Vector vs. Viral RNAi Delivery
by Jennifer Hornstein - 05/08/12
Although employing RNAi vector systems can be slightly more involved than using synthetic RNAi reagents, the flexibility of the vector based systems is compelling for many RNAi researchers conducting both in vitro and in vivo experiments.
There are two main types of RNAi expression vector technologies on the market: short hairpin (shRNA) expression vectors and artificial microRNA (miRNA) expression vectors. Most RNAi vectors available today employ shRNA vector technology, which typically involves shRNA expression from a Pol III promoter and may or may not employ viral delivery.
These RNAi vectors express shRNA sequences, typically from a U6 or H1 promoter, and some have inducible promoters (typically H1/TO—a tetracycline-inducible promoter).
While these vectors can be used for in vivo RNAi experiments, there are some drawbacks, including low design success rate and inability to track shRNA expression or express the shRNA in a specific target tissue.
RNAi Vector Delivery Method
Similar to RNAi vectors for in vitro applications, you can use either standard transfection techniques or a viral delivery method to deliver RNAi vectors in vivo.
Currently, the delivery of an RNAi expression vector in vivo without using a viral RNAi delivery system is similar to delivering synthetic dsRNA in vivo.
Typically, this would involve complexing the RNAi expression vector with a commonly used lipid-based in vitro transfection reagent and injecting directly into the animal. While this may be the easiest approach for delivering RNAi vectors into animals, it has quite a few limitations, including the inability to deliver systemically, and low transfection efficiencies.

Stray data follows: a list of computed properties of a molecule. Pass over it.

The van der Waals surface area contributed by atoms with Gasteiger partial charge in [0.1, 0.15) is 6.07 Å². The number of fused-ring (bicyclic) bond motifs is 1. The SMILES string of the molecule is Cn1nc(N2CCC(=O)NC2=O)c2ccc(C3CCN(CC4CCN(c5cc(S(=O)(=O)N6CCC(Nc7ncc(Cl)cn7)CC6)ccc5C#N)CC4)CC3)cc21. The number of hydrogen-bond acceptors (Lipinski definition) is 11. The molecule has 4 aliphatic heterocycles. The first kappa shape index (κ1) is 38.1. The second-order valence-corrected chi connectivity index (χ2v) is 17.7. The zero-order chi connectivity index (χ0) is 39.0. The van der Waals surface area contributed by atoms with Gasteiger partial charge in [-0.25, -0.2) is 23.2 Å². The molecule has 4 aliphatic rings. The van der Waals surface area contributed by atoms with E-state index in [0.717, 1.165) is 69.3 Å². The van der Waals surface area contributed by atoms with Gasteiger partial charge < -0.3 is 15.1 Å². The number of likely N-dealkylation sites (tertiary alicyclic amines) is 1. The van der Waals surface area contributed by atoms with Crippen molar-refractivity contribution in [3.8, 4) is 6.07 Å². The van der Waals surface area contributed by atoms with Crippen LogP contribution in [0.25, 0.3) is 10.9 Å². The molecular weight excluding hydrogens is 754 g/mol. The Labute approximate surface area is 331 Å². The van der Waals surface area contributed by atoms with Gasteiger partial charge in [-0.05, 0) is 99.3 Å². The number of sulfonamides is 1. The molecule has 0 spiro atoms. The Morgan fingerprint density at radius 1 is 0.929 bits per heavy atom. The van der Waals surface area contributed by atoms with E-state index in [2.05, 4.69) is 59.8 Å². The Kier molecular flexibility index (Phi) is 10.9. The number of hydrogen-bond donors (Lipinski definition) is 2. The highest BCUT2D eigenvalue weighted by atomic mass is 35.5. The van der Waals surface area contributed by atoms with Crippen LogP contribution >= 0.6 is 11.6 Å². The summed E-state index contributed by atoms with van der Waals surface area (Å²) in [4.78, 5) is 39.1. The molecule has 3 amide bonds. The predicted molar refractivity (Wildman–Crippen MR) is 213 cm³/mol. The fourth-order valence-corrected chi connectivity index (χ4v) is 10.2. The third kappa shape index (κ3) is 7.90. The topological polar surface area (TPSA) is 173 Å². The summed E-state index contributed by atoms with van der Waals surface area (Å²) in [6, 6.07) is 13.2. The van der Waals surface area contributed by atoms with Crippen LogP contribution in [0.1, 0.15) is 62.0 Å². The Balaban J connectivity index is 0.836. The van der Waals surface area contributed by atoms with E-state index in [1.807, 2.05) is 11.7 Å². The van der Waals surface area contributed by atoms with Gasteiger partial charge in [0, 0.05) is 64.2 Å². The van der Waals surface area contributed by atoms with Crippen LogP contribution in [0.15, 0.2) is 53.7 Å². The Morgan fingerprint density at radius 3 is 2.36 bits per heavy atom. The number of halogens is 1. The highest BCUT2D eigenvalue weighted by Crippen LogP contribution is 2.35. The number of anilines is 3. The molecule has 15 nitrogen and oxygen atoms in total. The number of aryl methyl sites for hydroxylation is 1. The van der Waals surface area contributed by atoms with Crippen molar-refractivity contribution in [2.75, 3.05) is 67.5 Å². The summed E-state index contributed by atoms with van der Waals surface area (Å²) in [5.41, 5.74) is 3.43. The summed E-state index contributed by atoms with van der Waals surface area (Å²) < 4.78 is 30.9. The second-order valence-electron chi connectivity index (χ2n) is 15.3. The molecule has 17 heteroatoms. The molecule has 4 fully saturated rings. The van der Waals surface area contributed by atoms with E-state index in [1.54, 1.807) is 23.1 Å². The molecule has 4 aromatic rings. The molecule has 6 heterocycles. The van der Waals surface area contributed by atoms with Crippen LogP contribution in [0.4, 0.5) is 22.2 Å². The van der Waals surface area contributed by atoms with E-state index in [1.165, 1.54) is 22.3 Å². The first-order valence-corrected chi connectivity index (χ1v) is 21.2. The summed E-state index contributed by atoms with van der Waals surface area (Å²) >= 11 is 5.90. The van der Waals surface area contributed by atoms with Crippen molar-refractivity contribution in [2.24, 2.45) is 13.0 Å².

Viral RNAi Delivery Method
For these reasons, most researchers choose to use a viral delivery method when employing RNAi vectors for in vivo experiments. Regardless of whether one chooses an shRNA or miR RNAi vector system, viral delivery is a huge advantage for many in vivo approaches.
Most viral RNAi delivery approaches involve either adenoviral, retroviral (non-lentiviral), or lentiviral RNAi technologies:
- Adenovirus can be used for transient RNAi expression in either dividing or non-dividing cells
- Retrovirus can be employed for transient or stable expression, but can only be used to transduce dividing cells
- Lentiviral delivery affords the most options, as it can be used for transient or stable expression in dividing or nondividing cells, as well as neuronal cells, drug- or growth-arrested cells, or even primary cells
To learn more about RNAi technologies watch this In Vitro to In Vivo webinar. In this informative webinar, Life Technologies scientist Sasha Vlassov presents our siRNA and miRNA technologies, namely Silencer Select siRNAs and mirVana Mimics and Inhibitors, and their respective application for mRNA and miRNA functional analysis in vitro and in vivo.